by Roy Strowd, MD

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    00:00 Next, let's move to rhabdomyolysis. This is a critical pathology to understand. It must be recognized quickly and intervene the pun. What is rhabdo? Well, this is extensive myonecrosis on a massive and generalized scale. This is every muscle in the body or many of them degenerating and dying. There are several etiologies or causes of rhabdomyolysis and we see, one, mechanical injury. Physical injury of the muscle results in disruption of the cellular membrane, release of CK, and muscle damage on a widespread scale. The second is energy depletion. In conditions where there is massive reduction in the amount of circulating energy within the body we see subsequent cellular breakdown, muscle enzyme release, and myonecrosis again on this massive scale. And you can see here on the picture necrosis of muscle fibers. This can be seen in a number of conditions. And when evaluating patients, you're going to be thinking about these conditions and in a patient who has myalgias, or increased CK, or renal dysfunction, you are going to think "Hmmm, could they have rhabomyolysis?" Trauma. Trauma can cause widespread muscle damage and injury and contribute to the development of rhabdo. Excessive exertion. Not like going out and running a mile, but certain patients who run a marathon or status epilepticus where there is widespread muscle contraction for a prolonged and persisting period of time can result in the development of rhabdo. Metabolic disorders, mitochondrial myopathies, glycogen storage disorders, severe hyperthermia can cause widespread muscle damage, electrolyte imbalances, in certain toxins or drugs.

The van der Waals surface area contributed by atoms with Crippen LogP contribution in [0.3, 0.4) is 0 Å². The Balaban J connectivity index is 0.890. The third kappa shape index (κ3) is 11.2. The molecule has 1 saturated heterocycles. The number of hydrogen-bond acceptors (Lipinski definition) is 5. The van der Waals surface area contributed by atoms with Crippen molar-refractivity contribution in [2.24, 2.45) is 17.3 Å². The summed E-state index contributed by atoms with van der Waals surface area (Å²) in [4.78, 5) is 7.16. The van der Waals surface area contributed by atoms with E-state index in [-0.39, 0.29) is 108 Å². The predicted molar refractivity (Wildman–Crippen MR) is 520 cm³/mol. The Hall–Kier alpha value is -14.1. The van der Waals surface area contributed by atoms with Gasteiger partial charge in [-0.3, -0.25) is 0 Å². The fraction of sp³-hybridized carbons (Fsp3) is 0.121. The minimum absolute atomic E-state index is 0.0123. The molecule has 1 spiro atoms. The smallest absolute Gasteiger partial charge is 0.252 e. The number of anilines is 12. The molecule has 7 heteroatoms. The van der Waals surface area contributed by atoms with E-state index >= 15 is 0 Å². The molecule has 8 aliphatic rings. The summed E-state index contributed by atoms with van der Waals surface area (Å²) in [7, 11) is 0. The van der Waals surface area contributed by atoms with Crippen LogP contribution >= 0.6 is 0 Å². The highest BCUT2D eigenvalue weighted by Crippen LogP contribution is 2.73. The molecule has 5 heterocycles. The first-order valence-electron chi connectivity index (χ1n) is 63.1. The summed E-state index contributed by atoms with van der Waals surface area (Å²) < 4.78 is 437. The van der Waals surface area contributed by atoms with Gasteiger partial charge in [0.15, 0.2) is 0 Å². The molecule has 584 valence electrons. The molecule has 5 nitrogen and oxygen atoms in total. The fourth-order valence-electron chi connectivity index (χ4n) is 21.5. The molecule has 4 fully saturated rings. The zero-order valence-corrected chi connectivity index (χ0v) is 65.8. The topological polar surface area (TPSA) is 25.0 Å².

About the Lecture

    The lecture Rhabdomyolysis by Roy Strowd, MD is from the course Acquired Neuromuscular Diseases.

    Included Quiz Questions

    1. ...osteoarthritis.
    2. ...status epilepticus.
    3. ...trauma.
    4. ...glycogen storage diseases.
    5. ...electrolyte imbalances.

    Author of lecture Rhabdomyolysis

     Roy Strowd, MD

    Roy Strowd, MD

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